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Here's the code using GetOpenFileNameW:

import core.sys.windows.windows;
import std.stdio, std.string, std.utf;

pragma(lib, "comdlg32");

// Fill in some missing holes in core.sys.windows.windows.
extern (Windows) DWORD CommDlgExtendedError();
enum OFN_FILEMUSTEXIST = 0x001000;

void main()
{
    auto buf = new wchar[1024];

    OPENFILENAMEW ofn;
    ofn.lStructSize = ofn.sizeof;
    ofn.lpstrFile = buf.ptr;
    ofn.nMaxFile = buf.length;
    ofn.lpstrInitialDir = null;
    ofn.Flags = OFN_FILEMUSTEXIST;

    BOOL retval = GetOpenFileNameW(&ofn);
    if (retval == 0) {
        // Get 0x3002 for W and 0x0002 for A. ( http://msdn.microsoft.com/en-us/library/windows/desktop/ms646916(v=vs.85).aspx )
        throw new Exception(format("GetOpenFileName failure: 0x%04X.", CommDlgExtendedError()));
    }

    writeln(buf);
}

This results in FNERR_INVALIDFILENAME, but I don't see any non-optional strings that I haven't filled in. And here's the code (only differences shown) for GetOpenFileNameA:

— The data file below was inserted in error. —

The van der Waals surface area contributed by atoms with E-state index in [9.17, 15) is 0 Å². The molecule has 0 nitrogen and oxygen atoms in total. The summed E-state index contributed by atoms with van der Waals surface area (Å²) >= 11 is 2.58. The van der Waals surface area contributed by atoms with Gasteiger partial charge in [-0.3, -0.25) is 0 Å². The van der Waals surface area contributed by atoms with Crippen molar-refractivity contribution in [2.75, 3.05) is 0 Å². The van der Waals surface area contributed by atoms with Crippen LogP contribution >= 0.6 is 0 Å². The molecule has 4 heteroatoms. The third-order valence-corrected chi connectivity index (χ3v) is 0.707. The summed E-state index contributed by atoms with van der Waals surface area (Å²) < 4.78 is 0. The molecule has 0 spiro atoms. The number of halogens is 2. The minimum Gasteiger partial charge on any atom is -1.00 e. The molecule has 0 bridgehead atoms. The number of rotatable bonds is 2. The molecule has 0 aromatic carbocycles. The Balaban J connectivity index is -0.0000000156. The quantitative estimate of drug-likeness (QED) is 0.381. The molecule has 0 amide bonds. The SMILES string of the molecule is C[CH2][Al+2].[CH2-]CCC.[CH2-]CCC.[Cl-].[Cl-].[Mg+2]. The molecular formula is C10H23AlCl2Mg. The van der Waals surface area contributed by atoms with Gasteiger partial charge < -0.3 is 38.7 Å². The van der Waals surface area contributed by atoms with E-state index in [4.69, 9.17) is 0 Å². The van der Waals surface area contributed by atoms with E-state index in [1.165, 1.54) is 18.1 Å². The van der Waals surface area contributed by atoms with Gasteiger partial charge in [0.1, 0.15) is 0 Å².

auto buf = new char[1024];

OPENFILENAMEA ofn;
// ...
BOOL retval = GetOpenFileNameA(&ofn);

This results in CDERR_INITIALIZATION, and the only elaboration MSDN gives me is

The common dialog box function failed during initialization. 
This error often occurs when sufficient memory is not available.

This is on Windows 7 64 bit, DMD v2.059.

share|improve this question
    
There are lots of members of OPENFILENAMEW that you haven't explicitly initialized. Are you sure the compiler is initializing them to the values you expect? Can you use a debugger to look at the structure at runtime? –  Harry Johnston May 1 '12 at 3:35
    
D zeroes initialisations unless you explicitly ask it not to, so all optional members are null or 0 (their .init value). The problem was that for the buffer, wchar.init was not what I thought it was. >_< –  Bernard May 1 '12 at 3:38

1 Answer 1

up vote 4 down vote accepted

buf has to be zeroed completely. The problem here is that wchar.init == wchar.max (for error detection reasons), so your array is essentially 1024 instances of wchar.max. A simple buf[] = 0; should fix that.

share|improve this answer
    
Well that explains the different errors (UTF-16 invalid string vs ANSI string full of whatever 0xFF is in the current codepage). I should've thought of checking that. Thanks! –  Bernard May 1 '12 at 3:33

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